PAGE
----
ST. LOUIS - Nurses at Mercy Hospital St. Louis are selected from nominations received by patients or co-workers to be honored with the DAISY Award.
DAISY is an acronym for Diseases Attacking the Immune System. The family of Patrick Barnes established the Daisy Foundation in 1999 to express gratitude to nurses for the work they do for patients and their families every day. The award is presented in more than 1,900 healthcare facilities in all 50 states and 15 countries.
Each quarter, the Mercy St. Louis Nursing Clinical Council reviews nominations, and based on key criteria (which align with Mercy values), determine DAISY award recipients. Winners each receive a special certificate, lapel pin and hand-carved sculpture. A celebratory banner also will hang in the nurse’s unit for a month.
Emily Pusheck, RN, is a nurse on the medical surgical unit at Mercy Hospital St. Louis. She was nominated for the DAISY Award by her co-workers for going above and beyond to help a patient. The day the patient was to go home, he expressed his excited to get home to his wife because he missed Valentine’s Day, which was also their wedding anniversary. Pusheck took the patient to the gift shop to help him buy flowers for his wife and then helped him clear his car of snow and ice so he could make it safely home. The nomination read, in part, “The compassion Emily provided this patient exemplifies what a Mercy nurse is. Thanks for being you, Emily. We are honored to have you on our team.”
Paula Collins, LPN, is a nurse in the ambulatory surgery unit at Mercy Hospital St. Louis. She received 11 nominations from separate patients this quarter alone, all focused on her amazing work with IVs.
Here are portions of just a few of the nominations.
“The vein whisperer – Paula. No one has been able to get blood or IV in my left arm. Paula is not only friendly and accommodating, she was able to get a successful IV. She deserves a medal for that.”
“I can’t tell you how terrified I am of IVs because I’ve had so many bad experiences. However, Paula somehow gave me my first pain-free, worry-free IV ever. I told her I was nervous about an IV in the hand. She made accommodations for my arm, no problem, and was very friendly, calming and considerate of patients’ wants and worries. First person ever who really does an amazing job keeping me calm about needles and knew what she was talking about.”
“Paula represented the epitome of professionalism. Her demeanor was calm and welcoming. My experience with her regarding the insertion of my IV was one of the best ever. She met every check box… I am so apprehensive when it comes to IVs and have had so many bad experiences, it was a blessing that she was assigned to me…”
“I was very worried about getting my IV because of previous bad experiences. Paula explained step by step what she was doing, very gentle and kind. She got my vein, first try, for that I am grateful…”
Abby Dobrinick, a nurse with the float pool at Mercy Hospital St. Louis. She was nominated by two co-workers, who both recognized her for going “above and beyond to help her patients.” She worked to help a husband and wife, both patients, spend their final moments together. In addition, when Dobrinick wheeled the wife out, she waited while her car warmed up and scraped off all the ice and snow for her, without being asked. “When Abby returned to the floor, she was covered in snow and was freezing. She didn’t care though. She was only worried about the patient’s wellbeing…She is a Rockstar.”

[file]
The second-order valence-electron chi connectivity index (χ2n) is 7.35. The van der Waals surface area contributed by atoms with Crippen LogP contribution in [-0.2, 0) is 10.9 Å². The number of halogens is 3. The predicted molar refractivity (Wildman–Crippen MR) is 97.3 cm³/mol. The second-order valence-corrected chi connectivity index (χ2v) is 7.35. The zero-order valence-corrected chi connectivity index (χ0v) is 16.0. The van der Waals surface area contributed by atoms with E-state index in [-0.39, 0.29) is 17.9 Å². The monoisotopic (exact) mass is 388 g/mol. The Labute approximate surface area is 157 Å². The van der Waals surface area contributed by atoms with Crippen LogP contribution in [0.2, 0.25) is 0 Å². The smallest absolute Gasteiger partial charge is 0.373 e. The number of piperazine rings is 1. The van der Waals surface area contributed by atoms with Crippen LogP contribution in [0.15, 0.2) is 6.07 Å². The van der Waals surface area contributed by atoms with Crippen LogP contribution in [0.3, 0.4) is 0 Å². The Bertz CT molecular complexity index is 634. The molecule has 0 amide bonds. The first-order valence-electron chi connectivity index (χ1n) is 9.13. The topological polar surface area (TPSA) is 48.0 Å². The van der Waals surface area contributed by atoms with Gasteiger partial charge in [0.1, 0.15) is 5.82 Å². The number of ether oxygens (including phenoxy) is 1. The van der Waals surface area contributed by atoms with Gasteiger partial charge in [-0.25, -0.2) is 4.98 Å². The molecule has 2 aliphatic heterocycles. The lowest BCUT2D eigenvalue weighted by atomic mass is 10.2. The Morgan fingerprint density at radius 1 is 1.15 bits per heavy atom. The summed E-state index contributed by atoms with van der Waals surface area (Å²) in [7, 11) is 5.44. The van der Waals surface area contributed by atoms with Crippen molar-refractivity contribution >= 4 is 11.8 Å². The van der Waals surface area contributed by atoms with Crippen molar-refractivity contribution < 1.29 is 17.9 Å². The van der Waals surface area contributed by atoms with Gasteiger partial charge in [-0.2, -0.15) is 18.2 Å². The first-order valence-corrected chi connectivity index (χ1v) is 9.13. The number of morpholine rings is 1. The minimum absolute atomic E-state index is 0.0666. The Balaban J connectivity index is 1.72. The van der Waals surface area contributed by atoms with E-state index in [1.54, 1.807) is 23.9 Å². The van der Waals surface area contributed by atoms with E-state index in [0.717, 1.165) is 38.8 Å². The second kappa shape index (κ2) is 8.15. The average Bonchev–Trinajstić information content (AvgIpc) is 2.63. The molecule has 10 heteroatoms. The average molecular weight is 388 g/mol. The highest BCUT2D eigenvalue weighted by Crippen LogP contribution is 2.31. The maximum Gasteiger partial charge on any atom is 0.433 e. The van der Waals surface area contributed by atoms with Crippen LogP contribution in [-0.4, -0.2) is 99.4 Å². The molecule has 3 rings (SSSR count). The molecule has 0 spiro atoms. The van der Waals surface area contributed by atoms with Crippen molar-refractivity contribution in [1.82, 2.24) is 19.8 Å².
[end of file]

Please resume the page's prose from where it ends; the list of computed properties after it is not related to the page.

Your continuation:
Toni Taylor, nurse supervisor for the neurology unit at Mercy Hospital St. Louis, was recognized with the DAISY Leader award for this quarter. Her nomination by a co-worker shared an experience in which Taylor went above and beyond for a patient who spoke no English. She took time with the patient, wheeled him out his room and enjoyed viewing the sunset from the lobby windows. His daughter was appreciative of the extra time Taylor spent with her dad, even when they were unable to fully communicate.
Chelsea Koller, an oncology nurse at Mercy Hospital St. Louis, received the October 2020 DAISY Award for always making patients feel special. She was nominated by two co-workers for going above and beyond.
One nomination reads, in part, "Chelsea truly makes patients comfortable, confident and well-informed while they are here. She has a contagious attitude and always brings positivity to the floor...She bought the patient's mom a birthday gift with her own money so the patient would have something to give her despite being in the hospital."
The other nomination reads, in part, "Chelsea was caring for a patient transitioning from active treatment to comfort care. During her conversations with the patient, she found out the patient loved pink flowers. As the patient was declining, Chelsea realized that she should have pink flowers before she passed. She quickly went to buy a bouquet of pink flowers to have at her bedside. The family was moved to tears by such a touching act of kindness for a dying patient."
(Mary) Brenn Hagarty, recently named clinical supervisor for oncology at Mercy Hospital St. Louis, received the October 2020 DAISY Leader Award for her work in the transitional care unit throughout the COVID-19 pandemic.
The nomination from a co-worker reads, in part, “Brenn has been float charge for our entire unit and has been an absolute Rockstar. When faced with all of the chaos and changing information, Brenn keeps the greatest attitude. She is calm, jokes with staff and is always there for whatever you need. She helps move patients, keeps us up to date on the latest information and best of all, she keeps us calm. She is honestly one of the greatest nurses I have ever seen. Her passion, knowledge and temperament are an inspiration to us all. She makes me want to be a better nurse every day.”
Rebecca "Becky" Hoffmann, RN, nurse with Mercy Hospice, is one of the most recent DAISY Award winner, nominated by a patient's family.
The nomination read in part, "In December, my dad signed himself into Hospice. It was that day the angels of Mercy Hospital St. Louis appeared at my front door and stayed with us the entire time. Becky Hoffmann deserves this DAISY award because she showed extraordinary compassion, outstanding skill and genuine kindness not only to my dad but to our entire family. She went above and beyond many times by calling us on her days off, swinging by just to check on us and in the final days, she came by every day. She was on duty the day my dad passed away. Her tenderness with my father and mother were ever so sincere. She is still checking on my mom as she is struggling emotionally. They had been married for almost 68 years. Becky honored that with her care of them both.